Rio Vermelho created the Glen Talents training programme to address the sugar energy industry’s twin problems: a lack of suitably skilled workers and the social impact of the increasing mechanisation of harvesting.
For environmental and economic reasons, the industry is seeing a steady decrease in the need for labour-intensive manual workers as harvesting becomes increasingly mechanised. This change has resulted in safer but fewer jobs for local communities, as well as an increase in the number of unskilled workers in the labour market who cannot take advantage of the skilled employment opportunities now available.
In addition, increasing use of technology within agricultural activities means that Rio Vermelho has growing demands for suitably trained workers, mainly those with skills in maintaining and operating harvesters and other agricultural machinery.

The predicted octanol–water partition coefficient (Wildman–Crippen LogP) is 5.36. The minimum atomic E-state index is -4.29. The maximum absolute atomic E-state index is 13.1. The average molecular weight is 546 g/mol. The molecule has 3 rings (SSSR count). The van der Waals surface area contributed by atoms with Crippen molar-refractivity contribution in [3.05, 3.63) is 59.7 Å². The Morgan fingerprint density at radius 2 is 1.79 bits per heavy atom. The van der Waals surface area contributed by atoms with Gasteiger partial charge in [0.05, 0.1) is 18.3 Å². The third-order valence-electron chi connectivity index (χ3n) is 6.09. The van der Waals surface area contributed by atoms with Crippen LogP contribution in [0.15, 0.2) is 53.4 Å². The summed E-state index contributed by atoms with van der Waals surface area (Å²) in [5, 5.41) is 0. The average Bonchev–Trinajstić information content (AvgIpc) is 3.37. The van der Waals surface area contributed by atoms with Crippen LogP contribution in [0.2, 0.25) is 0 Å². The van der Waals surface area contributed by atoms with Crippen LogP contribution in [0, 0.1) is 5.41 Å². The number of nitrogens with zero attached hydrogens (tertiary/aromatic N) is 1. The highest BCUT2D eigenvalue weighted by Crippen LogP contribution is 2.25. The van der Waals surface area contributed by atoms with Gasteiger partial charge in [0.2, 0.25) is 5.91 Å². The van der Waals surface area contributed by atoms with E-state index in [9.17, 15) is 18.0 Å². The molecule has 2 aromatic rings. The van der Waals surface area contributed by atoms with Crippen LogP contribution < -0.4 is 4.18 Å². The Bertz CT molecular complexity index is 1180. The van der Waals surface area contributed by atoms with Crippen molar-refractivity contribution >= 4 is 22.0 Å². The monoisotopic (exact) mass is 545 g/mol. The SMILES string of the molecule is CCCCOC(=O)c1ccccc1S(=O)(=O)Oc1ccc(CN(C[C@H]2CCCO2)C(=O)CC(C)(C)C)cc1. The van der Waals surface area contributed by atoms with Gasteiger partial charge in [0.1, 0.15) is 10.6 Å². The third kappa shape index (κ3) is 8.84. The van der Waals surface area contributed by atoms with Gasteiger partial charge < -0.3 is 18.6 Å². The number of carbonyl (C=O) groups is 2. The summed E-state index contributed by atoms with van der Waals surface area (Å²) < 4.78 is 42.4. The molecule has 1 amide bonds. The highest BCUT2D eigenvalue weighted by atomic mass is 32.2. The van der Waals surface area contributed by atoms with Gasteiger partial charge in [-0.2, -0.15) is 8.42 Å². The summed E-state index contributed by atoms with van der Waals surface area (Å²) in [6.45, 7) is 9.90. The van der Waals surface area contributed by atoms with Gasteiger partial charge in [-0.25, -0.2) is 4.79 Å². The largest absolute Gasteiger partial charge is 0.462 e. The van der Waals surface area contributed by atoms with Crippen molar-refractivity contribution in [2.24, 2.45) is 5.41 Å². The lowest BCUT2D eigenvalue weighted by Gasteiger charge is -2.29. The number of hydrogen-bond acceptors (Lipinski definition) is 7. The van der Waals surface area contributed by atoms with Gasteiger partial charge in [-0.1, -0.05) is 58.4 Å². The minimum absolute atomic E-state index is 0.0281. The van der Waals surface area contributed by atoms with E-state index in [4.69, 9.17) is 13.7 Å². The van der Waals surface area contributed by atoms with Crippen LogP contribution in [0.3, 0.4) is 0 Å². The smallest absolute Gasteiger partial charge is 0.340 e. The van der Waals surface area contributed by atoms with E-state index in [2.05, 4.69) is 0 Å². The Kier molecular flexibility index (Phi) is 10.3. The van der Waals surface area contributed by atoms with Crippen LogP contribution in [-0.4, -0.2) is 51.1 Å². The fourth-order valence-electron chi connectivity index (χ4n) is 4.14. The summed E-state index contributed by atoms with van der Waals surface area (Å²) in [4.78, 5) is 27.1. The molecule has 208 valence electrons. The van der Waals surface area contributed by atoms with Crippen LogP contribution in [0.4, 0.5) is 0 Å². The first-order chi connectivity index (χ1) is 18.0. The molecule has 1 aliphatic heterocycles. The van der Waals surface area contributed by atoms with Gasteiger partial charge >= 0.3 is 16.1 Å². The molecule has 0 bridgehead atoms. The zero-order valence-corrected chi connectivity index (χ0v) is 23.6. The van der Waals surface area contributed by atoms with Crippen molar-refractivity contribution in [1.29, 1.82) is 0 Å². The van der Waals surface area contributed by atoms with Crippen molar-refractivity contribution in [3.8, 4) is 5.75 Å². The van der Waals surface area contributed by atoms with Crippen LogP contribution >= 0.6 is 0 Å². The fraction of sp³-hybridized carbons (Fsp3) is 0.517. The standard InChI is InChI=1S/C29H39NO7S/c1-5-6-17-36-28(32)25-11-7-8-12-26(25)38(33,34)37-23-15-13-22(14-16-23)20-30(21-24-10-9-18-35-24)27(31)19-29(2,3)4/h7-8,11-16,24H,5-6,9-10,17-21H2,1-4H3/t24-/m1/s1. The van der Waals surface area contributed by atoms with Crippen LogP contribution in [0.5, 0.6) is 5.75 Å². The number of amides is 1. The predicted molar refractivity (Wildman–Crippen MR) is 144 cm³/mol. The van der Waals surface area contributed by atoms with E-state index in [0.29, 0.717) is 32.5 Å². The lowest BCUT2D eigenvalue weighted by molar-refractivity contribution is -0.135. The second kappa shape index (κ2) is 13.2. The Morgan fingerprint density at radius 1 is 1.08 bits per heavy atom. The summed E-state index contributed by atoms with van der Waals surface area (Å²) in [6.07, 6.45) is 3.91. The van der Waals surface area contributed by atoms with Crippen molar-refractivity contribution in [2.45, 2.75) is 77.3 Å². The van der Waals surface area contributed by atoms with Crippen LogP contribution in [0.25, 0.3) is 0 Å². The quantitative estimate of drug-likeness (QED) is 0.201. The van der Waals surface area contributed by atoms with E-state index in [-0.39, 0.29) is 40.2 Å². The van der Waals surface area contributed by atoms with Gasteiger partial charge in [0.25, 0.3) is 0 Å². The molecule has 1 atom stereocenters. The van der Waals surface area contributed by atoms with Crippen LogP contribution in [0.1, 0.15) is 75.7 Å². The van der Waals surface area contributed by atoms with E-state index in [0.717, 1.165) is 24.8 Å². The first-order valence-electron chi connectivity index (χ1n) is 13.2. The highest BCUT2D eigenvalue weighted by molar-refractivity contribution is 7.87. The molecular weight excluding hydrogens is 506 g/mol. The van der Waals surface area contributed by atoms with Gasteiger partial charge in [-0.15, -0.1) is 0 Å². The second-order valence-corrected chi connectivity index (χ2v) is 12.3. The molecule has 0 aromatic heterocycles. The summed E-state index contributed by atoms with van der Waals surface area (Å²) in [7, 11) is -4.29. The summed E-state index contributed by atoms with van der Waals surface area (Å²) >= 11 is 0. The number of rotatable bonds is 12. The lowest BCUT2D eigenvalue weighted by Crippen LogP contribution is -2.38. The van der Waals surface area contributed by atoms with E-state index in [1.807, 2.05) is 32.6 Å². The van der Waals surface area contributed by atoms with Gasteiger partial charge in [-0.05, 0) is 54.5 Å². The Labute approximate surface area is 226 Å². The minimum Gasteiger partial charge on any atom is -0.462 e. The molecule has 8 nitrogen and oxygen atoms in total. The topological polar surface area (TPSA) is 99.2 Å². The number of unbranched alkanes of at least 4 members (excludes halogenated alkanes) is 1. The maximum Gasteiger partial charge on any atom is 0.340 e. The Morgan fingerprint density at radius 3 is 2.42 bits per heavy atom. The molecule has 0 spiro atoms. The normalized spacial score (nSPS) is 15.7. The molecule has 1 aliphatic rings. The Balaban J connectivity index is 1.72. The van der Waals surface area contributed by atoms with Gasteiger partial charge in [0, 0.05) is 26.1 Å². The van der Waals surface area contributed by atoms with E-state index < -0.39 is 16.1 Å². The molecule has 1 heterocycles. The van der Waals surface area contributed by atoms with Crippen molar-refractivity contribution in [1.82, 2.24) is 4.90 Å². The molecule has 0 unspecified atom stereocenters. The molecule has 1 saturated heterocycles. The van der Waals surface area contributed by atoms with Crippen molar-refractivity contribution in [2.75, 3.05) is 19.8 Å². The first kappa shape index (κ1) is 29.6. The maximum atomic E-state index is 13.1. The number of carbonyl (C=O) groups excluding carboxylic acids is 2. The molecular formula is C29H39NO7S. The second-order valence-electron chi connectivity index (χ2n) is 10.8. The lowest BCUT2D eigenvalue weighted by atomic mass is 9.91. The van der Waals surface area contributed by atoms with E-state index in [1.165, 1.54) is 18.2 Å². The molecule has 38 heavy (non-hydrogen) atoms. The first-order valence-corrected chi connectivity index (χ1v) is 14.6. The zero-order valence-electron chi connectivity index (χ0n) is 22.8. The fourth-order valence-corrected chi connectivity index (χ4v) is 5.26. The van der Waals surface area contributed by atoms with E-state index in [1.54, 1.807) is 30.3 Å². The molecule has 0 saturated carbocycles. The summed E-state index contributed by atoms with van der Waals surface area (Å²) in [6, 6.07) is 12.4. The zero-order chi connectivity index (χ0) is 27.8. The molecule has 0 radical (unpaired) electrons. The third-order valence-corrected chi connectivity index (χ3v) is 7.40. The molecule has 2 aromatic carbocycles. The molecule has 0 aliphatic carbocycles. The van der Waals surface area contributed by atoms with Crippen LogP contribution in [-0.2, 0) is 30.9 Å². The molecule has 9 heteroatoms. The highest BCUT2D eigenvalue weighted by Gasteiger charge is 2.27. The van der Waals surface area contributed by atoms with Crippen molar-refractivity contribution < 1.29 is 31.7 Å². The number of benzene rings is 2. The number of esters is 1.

The Glen Talents programme is Rio Vermelho’s response to this situation. Since the programme was initiated in 2011, there have been 29 participants.
|Sugarcane harvester operator||8||16*||24|
|Agricultural maintenance assistant||5||5|
*8 of these participants began training in October 2012, completing the programme in March 2013.
Participants received a wide range of training that corresponds with Rio Vermelho’s health and safety priorities, including general operating instructions, practical and theoretical mechanised harvesting safety and maintenance, driving economically, first aid and education on environment and teamwork. The harvester operators received 319 hours of training in total and agricultural maintenance assistants received 473.